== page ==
June 2010

Researchers explore screening options for earlier diagnosis of Charcot foot

Photo courtesy of Dino Petrocelli

Biomechanics may offer clues

Too often, by the time Charcot neuroarthropathy is diagnosed, it is too late to do much more than accommodate the resulting deformity. That’s why researchers from Germany and the U.K. are working to find ways of screening for patients at risk for Charcot, which would facilitate earlier and more effective intervention.

The search is made more complicated by the increasingly accepted idea that two different pathologic pathways, neurovascular and neuro-traumatic, likely contribute to Charcot neuroarthropathy individually or in combination.

“The challenge lies in gathering supportive evidence in how we assess the biomechanics of the foot,” said William Munro, MBAPO, a clinical associate at the University of Strathclyde in Glasgow, Scotland, in a presentation at the ISPO meeting in Leipzig.

A German study presented at the same meeting offers a preliminary look at this type of supportive evidence. Researchers from the University of Applied Sciences in Munster analyzed seven patients with unilateral Charcot foot localized to the metatarsal area (Sanders pattern II or III) and no pathological findings on the contralateral foot, along with five control subjects who did not have diabetes. Motion analysis and pressure measurement were used to assess the subjects as they walked along a nine-meter walkway.

The investigators found that the patients with Charcot demonstrated a greater drop in medial longitudinal arch angle and more limited range of motion at the first metatarsophalangeal joint compared to the control subjects, even on the asymptomatic side.

“The atrophic muscles of the patients cannot impede the os navicular drop, which results in higher joint pressure. Higher forces, body weight and momentum damage the passive structure and cause injury,” said Holger Burgwal, a researcher from the university, who presented the findings at the ISPO meeting. “This collapse of the arch is striking and strange since it also happens on the foot without Charcot.”

The results suggest that practitioners should look for limited mobility at the first MTP joint, particularly limited extension, as a potential risk factor for Charcot neuroarthropathy, Burgwal said. Preventive support of the medial longitudinal arch with insoles is indicated, he said, but noted that practitioners should be careful that the arch support provided by the insole doesn’t inadvertently increase pressure on the MLA.

“I would always measure the pressure to exclude that risk,” he said.

Practitioners should also be aware that some diabetic footwear may actually limit the mobility of the first MTP joint, which underscores the importance of proper shoe fitting in the at-risk patient population, Burgwal said.

Munro, who is working with researchers from Kings College in London to explore both neuro-traumatic and neurovascular causes of Charcot, also believes that biomechanical assessment can be a key to early intervention. Even something as universal as pronation, for example, creates an imbalance between the medial and lateral forefoot that could trigger a neuro-traumatic cascade.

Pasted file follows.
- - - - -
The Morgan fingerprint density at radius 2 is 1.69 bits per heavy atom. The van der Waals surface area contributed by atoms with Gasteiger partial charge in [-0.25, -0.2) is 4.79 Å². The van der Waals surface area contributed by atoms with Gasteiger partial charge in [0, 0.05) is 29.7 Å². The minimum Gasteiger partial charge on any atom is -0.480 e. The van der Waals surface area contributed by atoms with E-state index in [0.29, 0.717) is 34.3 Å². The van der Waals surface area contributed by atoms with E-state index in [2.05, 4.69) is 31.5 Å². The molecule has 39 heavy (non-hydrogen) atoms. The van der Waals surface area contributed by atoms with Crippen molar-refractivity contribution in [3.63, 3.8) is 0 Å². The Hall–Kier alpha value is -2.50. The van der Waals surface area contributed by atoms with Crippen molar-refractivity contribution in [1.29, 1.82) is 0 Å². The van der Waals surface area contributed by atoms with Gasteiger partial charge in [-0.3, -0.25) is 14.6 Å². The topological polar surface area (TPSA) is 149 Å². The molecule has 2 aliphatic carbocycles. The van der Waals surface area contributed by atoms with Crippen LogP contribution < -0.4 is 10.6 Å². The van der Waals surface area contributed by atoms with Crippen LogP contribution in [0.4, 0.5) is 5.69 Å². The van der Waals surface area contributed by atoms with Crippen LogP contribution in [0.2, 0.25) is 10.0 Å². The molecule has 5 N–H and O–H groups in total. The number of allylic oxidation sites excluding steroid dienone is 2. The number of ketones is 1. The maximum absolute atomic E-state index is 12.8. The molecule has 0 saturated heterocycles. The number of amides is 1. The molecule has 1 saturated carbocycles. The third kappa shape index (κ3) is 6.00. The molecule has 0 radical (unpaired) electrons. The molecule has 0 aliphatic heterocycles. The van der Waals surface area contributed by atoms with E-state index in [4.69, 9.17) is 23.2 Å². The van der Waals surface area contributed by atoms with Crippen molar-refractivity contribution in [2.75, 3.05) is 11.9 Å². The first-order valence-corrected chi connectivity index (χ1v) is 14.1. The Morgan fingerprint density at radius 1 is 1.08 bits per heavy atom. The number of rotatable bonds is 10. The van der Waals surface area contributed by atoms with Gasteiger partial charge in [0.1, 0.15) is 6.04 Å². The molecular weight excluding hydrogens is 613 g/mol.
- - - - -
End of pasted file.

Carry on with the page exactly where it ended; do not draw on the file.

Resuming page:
“Think of pronation as a low-grade repetitive strain,” he said.

From a neurovascular perspective, the Kings College group and others are studying how proinflammatory cytokines contribute to Charcot neuroarthropathy and how those effects differ for type 1 and type 2 diabetes.

Ultimately, Munro said, the goal is to catch the arthropathy while it is still in the acute inflammation or pre-fragmentation phase (Eichenholtz stage 0).

“Pre-fragmentation to me is what we should be working toward,” Munro said. “If we can get the patient at this stage, we think we can switch the process off. Certainly with chronic Charcot we’ve missed the boat, so it’s very important to get to it at the pre-fragmentation stage.”

German total contact casting study confirms effectiveness for healing diabetic ulcers

German practitioners may be a little late to the party when it comes to total contact casting, but their results compare favorably to previously published outcomes – a sign that geography and language are not impediments to the treatment’s repeatability.

Researchers from the Diabetes Center of Mergentheim in Mergentheim, Germany, conducted a multi-center study of TCC effectiveness in 50 patients from six foot treatment facilities certified by the German Diabetes Association. Patients were treated with moist wound management and pressure relief using a bivalved, fiberglass TCC. The TCC was fitted by a wound care specialist, orthopedic shoemaker, diabetologist, or orthopedic ward personnel. All patients were treated on an outpatient basis.

TCC was discontinued in four patients, one who developed a lesion following amputation of the big toe, one who experienced leg pain, and two for reasons related to compliance. In the remaining 46 patients, healing time averaged 37 days and ranged from 7 days to 157 days.

The findings, presented at the ISPO meeting in Leipzig, are similar to those of previous studies. In a 1984 study in the Archives of Physical Medicine & Rehabilitation, researchers from the University of Texas Health Science Center found that TCC healing time averaged 38.3 days in 16 of 22 patients. In a 1998 study in the Journal of Rehabilitation Research & Development, researchers from the same institution found that the treatment was associated with a mean healing time of 38.8 days.

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